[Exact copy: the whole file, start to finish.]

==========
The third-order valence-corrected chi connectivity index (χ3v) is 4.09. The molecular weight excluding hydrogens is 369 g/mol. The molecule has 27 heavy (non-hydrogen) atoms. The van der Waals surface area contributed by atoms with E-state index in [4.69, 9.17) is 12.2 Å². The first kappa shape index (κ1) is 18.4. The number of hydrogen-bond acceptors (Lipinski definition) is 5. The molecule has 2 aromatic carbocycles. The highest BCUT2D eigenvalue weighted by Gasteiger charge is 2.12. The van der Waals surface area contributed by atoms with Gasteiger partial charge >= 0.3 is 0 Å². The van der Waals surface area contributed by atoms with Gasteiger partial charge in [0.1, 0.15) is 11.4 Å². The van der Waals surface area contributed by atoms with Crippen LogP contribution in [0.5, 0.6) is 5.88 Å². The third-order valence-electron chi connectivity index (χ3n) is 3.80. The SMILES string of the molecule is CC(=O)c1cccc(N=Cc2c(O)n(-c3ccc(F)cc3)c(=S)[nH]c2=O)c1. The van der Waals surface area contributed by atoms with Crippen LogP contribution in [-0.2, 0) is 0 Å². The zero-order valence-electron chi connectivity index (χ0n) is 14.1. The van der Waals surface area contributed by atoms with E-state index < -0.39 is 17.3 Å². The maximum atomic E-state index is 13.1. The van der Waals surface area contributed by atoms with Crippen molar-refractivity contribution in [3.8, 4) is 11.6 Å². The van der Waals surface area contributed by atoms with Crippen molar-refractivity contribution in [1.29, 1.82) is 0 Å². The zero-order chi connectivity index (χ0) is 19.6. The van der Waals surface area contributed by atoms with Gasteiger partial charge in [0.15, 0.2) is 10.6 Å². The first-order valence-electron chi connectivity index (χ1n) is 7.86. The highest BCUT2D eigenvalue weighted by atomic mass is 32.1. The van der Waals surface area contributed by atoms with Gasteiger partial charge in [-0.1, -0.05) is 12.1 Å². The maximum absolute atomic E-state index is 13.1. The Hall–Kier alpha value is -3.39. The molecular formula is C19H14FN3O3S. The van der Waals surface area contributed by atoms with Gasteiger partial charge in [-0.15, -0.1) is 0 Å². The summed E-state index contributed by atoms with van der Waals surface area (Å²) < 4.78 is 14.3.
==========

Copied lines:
The third-order valence-corrected chi connectivity index (χ3v) is 4.09. The molecular weight excluding hydrogens is 369 g/mol. The molecule has 27 heavy (non-hydrogen) atoms. The van der Waals surface area contributed by atoms with E-state index in [4.69, 9.17) is 12.2 Å². The first kappa shape index (κ1) is 18.4. The number of hydrogen-bond acceptors (Lipinski definition) is 5. The molecule has 2 aromatic carbocycles. The highest BCUT2D eigenvalue weighted by Gasteiger charge is 2.12. The van der Waals surface area contributed by atoms with Gasteiger partial charge >= 0.3 is 0 Å². The van der Waals surface area contributed by atoms with Gasteiger partial charge in [0.1, 0.15) is 11.4 Å². The van der Waals surface area contributed by atoms with Crippen LogP contribution in [0.5, 0.6) is 5.88 Å². The third-order valence-electron chi connectivity index (χ3n) is 3.80. The SMILES string of the molecule is CC(=O)c1cccc(N=Cc2c(O)n(-c3ccc(F)cc3)c(=S)[nH]c2=O)c1. The van der Waals surface area contributed by atoms with Crippen LogP contribution in [-0.2, 0) is 0 Å². The zero-order valence-electron chi connectivity index (χ0n) is 14.1. The van der Waals surface area contributed by atoms with E-state index < -0.39 is 17.3 Å². The maximum atomic E-state index is 13.1. The van der Waals surface area contributed by atoms with Crippen molar-refractivity contribution in [3.8, 4) is 11.6 Å². The van der Waals surface area contributed by atoms with Crippen molar-refractivity contribution in [1.29, 1.82) is 0 Å². The zero-order chi connectivity index (χ0) is 19.6. The van der Waals surface area contributed by atoms with Gasteiger partial charge in [0.15, 0.2) is 10.6 Å². The first-order valence-electron chi connectivity index (χ1n) is 7.86. The highest BCUT2D eigenvalue weighted by atomic mass is 32.1. The van der Waals surface area contributed by atoms with Gasteiger partial charge in [-0.1, -0.05) is 12.1 Å². The maximum absolute atomic E-state index is 13.1. The Hall–Kier alpha value is -3.39. The molecular formula is C19H14FN3O3S. The van der Waals surface area contributed by atoms with Gasteiger partial charge in [-0.15, -0.1) is 0 Å². The summed E-state index contributed by atoms with van der Waals surface area (Å²) < 4.78 is 14.3.